Ayse U is a 2011 TEFL Professional Online graduate teaching in Ankara, Turkey.
"'You’re moving where???'
That was the common refrain when I informed my friends and family about my decision to teach in a foreign country.
'Yes. Turkey. I’m moving to Ankara, the capital city' was my response.
The next most common refrain was, 'Wait a minute, isn’t Istanbul the capital city??'
And so, the last few weeks preparing for my big adventure included not only fitting the entire contents of my life into 23kg of allowable weight but also telling people a little bit about this wonderful country and its people.
Alright – so here are some basic facts: the actual name of the country is the Republic of Turkey. The spoken language is Turkish. It’s a fairly young country; founded in 1923 by Mustafa Kemal Atatürk. The main religion is Islam. It’s a democratic and secular country (well, kind of) with a population of approximately 74 million. It is the 37th largest country in the world in terms of land size (when you compare this to Canada which is the 2nd largest country in the world with a population of only 34 million it’s a little bit mind boggling!!).
So now that the boring stuff is out of the way, let me tell you about places that are NOT Istanbul. Don’t get me wrong, Istanbul is an amazing and wonderful city, but everyone goes there! I want to tell you about a few places in Turkey that are off the beaten track.
One of the most interesting places I’ve visited so far is Sanliurfa (or Urfa for short) in the southeastern part of Turkey. The history of this intriguing city goes back to about the 4th century BC – however, there have been archeological discoveries dating back to 9000BC! This city is reportedly the birth place of the Prophet Abraham and also Job. BalÄ±klÄ±gol, or Lake of Fish, is a serene and beautiful place of worship built in the 1100s AD. Legend says that when Abraham was being persecuted, his arch nemesis Nimrod threw him to his death into a pool of fire. Only, the flames turned into water and the wood into fish and Abraham survived. The mosque and pool are built on the site where this event supposedly happened and the fish that live inthis pool today are considered to be ancestors of these original fish. Local legend also says that eating these fish will cause blindness."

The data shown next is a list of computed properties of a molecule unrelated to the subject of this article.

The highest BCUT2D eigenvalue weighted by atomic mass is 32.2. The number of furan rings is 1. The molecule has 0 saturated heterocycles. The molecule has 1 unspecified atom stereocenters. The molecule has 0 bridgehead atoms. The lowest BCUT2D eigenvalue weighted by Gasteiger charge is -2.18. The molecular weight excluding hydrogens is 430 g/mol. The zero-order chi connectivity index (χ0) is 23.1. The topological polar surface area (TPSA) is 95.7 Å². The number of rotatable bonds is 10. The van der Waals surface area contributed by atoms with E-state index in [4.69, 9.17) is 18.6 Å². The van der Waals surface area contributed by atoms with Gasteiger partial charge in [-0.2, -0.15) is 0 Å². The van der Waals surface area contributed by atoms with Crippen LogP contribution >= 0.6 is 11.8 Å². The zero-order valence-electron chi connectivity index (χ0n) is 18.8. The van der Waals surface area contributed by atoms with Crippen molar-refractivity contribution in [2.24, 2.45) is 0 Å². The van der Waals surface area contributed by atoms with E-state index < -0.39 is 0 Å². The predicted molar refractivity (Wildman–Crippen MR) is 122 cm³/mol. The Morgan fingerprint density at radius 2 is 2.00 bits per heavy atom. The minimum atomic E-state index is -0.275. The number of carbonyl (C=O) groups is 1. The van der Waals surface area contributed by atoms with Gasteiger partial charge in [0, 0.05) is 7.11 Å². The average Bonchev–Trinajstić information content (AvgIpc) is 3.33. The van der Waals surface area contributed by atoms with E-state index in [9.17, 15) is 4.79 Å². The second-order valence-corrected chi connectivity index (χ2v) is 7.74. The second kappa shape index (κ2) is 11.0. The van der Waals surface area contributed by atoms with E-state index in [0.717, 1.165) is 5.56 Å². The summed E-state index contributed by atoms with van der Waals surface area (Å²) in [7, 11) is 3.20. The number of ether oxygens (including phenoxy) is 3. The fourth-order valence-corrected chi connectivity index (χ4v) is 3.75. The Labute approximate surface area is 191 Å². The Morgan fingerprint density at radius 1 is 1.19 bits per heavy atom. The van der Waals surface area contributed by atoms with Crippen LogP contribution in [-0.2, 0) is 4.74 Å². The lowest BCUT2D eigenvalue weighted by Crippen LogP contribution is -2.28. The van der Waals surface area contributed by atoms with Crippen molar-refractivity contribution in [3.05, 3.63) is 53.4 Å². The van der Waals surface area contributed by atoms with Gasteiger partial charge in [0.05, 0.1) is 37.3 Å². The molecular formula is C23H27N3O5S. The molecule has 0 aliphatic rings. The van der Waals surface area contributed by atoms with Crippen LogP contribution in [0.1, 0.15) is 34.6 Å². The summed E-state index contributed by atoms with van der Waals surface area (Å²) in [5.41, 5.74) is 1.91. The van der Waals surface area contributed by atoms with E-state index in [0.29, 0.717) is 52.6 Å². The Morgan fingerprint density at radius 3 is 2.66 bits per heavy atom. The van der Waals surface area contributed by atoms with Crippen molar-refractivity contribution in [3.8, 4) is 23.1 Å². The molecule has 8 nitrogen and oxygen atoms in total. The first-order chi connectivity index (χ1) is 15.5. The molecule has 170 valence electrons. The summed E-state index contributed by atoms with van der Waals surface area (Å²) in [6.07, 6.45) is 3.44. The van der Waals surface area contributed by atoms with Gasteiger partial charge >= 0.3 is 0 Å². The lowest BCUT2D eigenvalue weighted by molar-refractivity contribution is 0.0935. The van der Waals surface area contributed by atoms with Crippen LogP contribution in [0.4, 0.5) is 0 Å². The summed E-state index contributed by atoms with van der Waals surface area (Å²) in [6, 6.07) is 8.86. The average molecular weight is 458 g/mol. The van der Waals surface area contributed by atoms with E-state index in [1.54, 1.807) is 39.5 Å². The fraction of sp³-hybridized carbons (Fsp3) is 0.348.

Close by to Urfa is a small village called Harran. This is the only place on Earth where you can still see original ‘bee hive’ style houses. Although not really used for daily life they still dominate the landscape. They are designed to keep the warmth in during the cold desert nights and to keep cool during the hot, dry, desert days (although, when I visited in December, and slept in one of these bee hives, there was a distinct lack of heat...). Harran is also the site of Islam’s first university. Built in the 8th or 9th century, it was a centre for translation, astronomy (the astronomy tower still stands today), and medicine. One of the pivotal battles during the Crusades was also fought in Harran.
Moving further west, there is a village called Kayakoy near the city of Fethiye, which was completely abandoned after 1923. The history of this village dates back to the 4th century BC. It was built on the site of the Lycian city Karmylassos and was populated by Greek Christians. After 1923, these Christians were forced out of their homes and back to Greece during a “population exchange”. The city today is protected by the Turkish Government and UNESCO as a historical site.